Sunday Afternoon Bus Ride through Queens

Q-58 Ltd from Flushing
Tall Vanilla Latte in my hand
Asians, Latinos, Anglos,
And one mentally disturbed child, autistic, perhaps

Bump, rattle, bump over the blvd
This Sunday’s salvation is the empty seat next to me
I’m all extroverted out
Need some introverted time within

Under the Van Wyck
Highway of death
World's Fair flying saucers have landed to the north
As the child now offers blood curdling screams
reminiscent of an animal trapped in the wild

Is that Mandarin, Cantonese, or Korean I hear?
Definitely a Spanish newspaper in front of me
The Lemon Ice King of Corona
Rules from its throne at 108 St and 52 Ave

Saris, shawls, and sweat suits grace Corona’s sidewalks
Satellite dishes straddle rooftops
As if there is a world with news
Outside of Queens

Mexican and Dominican storefronts now line Corona’s streets
As LEDs advertise CHUZOS
But Asian characters still adorn signs
Red and yellow billboards of ethnicity

Across Queens Blvd, making way down Grand
Home is not much farther
Soon, familiar sights and sounds of Ridgewood
No different, but still home


(I  received the Second Place People's Choice Poetry (Friday) Award at the 2017 West Virginia Writers Conference for this poem)

Thursday, June 8, 2017

Lectionary Ruminations 2.5 for the 2nd Sunday after Pentecost (Year A)

Lectionary Ruminations 2.5 is a further revision and refinement of my Lectionary Ruminations and Lectionary Ruminations 2.0.  Focusing on The Revised Common Lectionary Readings for the upcoming Sunday from New Revised Standard Version (NRSV) of the Bible, Lectionary Ruminations 2.5 draws on over thirty years of pastoral experience.  Believing that the questions we ask are often more important than any answers we find, without over reliance on commentaries, I intend with sometimes pointed and sometimes snarky comments and Socratic like questions, to encourage reflection and rumination for readers preparing to lead a Bible study, draft liturgy, preach, or hear the Word. Reader comments are invited and encouraged.

GENESIS 18:1-15 (21:1-7)
18:1 How did the LORD appear? In what form did the LORD appear? Is there anything special about oaks? Where was Mamre? Does the time of day or weather conditions make any difference?
18:2 So the LORD appeared as three men? Why did Abraham bow to the three men?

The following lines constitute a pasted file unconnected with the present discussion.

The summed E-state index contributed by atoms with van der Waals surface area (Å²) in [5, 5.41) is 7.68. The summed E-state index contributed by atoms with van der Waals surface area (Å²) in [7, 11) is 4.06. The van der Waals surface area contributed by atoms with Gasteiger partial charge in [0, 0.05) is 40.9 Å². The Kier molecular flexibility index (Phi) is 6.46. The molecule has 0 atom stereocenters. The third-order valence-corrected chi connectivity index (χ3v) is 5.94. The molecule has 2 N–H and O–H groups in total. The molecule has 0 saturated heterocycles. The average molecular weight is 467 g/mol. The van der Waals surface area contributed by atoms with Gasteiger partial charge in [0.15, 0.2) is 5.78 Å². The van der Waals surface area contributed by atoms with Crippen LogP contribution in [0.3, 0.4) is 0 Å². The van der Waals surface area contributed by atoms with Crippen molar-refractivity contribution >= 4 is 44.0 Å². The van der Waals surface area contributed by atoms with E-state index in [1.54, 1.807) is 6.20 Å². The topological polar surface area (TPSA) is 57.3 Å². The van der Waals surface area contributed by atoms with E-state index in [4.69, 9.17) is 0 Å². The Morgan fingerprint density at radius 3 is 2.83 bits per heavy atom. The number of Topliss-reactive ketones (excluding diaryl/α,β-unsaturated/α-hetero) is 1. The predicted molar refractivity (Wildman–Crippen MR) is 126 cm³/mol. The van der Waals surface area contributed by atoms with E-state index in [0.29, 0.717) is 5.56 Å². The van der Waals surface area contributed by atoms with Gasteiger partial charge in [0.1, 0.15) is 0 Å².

18:3 Why does Abraham address three men as “My lord?”
18:4 Who washed their feet? What do you know about customs of hospitality in that region at that time?
18:5 Bread is a staple of life. Is there any Eucharistic imagery here?
18:6 Abraham offers to provide bread but Sarah is left to do the work. Note that Abraham instructs Sarah to use “choice” flour.
18:7 How valuable would a calf have been?
18:8 What are curds? Why did Abraham watch but not join them in eating?
18:9 How did the three men know Sarah’s name?
18:10 What sort of statement is this?
18:11 Why might Abraham have ceased to be with Sarah after the manner of women? Why the euphemism?
18:12 Why did Sarah laugh? What does Sarah mean by “pleasure?”
18:13 Through whom is the LORD speaking? When did Sarah say what the LORD said she said?
18:14 Is this a rhetorical question? Why a son and not a daughter?
18:15 Is this a case of “she said – he said?”
(21:1) Spoiler alert! I think including this and the following optional verses prematurely relieves the tension.
(21:2) At what time was that?
(21:3) What pun might we be missing?
(21:4) Is this the first God commanded circumcision?
(21:5) That’s old! Is it too old to biologically be a father?
(21:6) Recall 18:12.
(21:7) Who, indeed would have said this or anything like it?

PSALM 116:1-2, 12-19
116:1 I wonder what the supplication was. Do you feel like the LORD has heard your voice?
116:2 How is this an anthropomorphic euphemism?
116:12 Maybe ten percent of the bounty?
116:13 What is the cup of salvation? How does one call on the name of the LORD when the LORD’s name is not pronounced?